Perspective of a New Era

October 7, 2023November 4, 2023

Julius Hofmann and Lucien Murat created this joint exhibition in order to challenge the viewer and make them question the impact of rapid technology advancement and Artificial Intelligence on contemporary society. They both portray a post-apocalyptic world, where darkness, confusion and uncertainty prevail.

Hofmann (b.1983, Germany) draws his main inspiration from computer graphics, movies and music. His enthusiasm for disturbing, shocking, and surreal material, can be seen on his works. He misplaces light sources, created shadows that do not exist and portrays disproportionate figures with detached body parts. Hofmann aims to awaken the viewers by exposing them to his dystopian society, a society controlled by Artificial Intelligence. He depicts people striving to survive and maintain their humanness, as a direct reference to the refugee crisis. Uniforms, weapons and violence are common subjects in his paintings, functioning as a warning of the constant surveillance threatening our society.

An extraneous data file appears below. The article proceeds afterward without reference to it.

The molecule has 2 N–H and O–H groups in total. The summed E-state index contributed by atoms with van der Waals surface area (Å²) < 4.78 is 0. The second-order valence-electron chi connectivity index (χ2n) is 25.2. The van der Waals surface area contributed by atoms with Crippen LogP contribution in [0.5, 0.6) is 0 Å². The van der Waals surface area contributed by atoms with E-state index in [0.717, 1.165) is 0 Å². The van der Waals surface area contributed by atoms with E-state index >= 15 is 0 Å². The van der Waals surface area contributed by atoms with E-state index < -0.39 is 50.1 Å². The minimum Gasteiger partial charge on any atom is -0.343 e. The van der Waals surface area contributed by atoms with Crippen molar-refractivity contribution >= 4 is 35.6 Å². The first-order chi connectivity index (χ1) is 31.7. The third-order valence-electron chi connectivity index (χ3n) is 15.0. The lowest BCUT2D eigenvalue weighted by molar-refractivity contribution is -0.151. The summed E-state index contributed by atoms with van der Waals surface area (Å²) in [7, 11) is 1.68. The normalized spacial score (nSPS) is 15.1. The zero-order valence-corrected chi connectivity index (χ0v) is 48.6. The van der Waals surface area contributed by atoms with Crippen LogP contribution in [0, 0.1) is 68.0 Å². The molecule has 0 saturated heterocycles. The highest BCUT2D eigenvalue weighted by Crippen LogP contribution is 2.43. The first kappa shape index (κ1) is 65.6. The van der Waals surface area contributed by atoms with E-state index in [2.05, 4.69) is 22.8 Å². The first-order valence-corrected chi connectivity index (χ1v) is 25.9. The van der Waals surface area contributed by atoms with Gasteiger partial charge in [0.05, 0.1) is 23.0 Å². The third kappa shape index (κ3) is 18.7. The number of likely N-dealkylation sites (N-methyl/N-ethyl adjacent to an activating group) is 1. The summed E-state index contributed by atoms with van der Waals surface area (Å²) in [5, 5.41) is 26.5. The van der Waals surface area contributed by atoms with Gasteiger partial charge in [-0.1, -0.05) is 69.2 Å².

On the other hand, Lucien Murat’s (b.1986, France) portraits explore the decay and transformation of the post-internet era, disrupted by the emergence of artificial intelligence and global warming. A constant flow of images, videos and texts is consumed and processed by digital platforms, fundamentally altering our perceptions of identity. The advent of AI complicates this understanding; computer programs have greatly accelerated this process, shaping new archetypes to a degree where human consciousness is overshadowed. Murat has developed an AI program where he imports images of his previous works and generates new textured variations. This process results in undefined figures, reminiscent of heroic archetypes found in mythology, video games and manga. His figures emerge from a lava flow, serving as the primary titans of a post-AI world or the last remaining ‘heroes’ slowly turning into dust. Murat sewed patches adorned with sand and fragments of discarded materials on the canvas, and painted them with oil sticks and oil pastels, giving this way a more tangible perspective to his characters.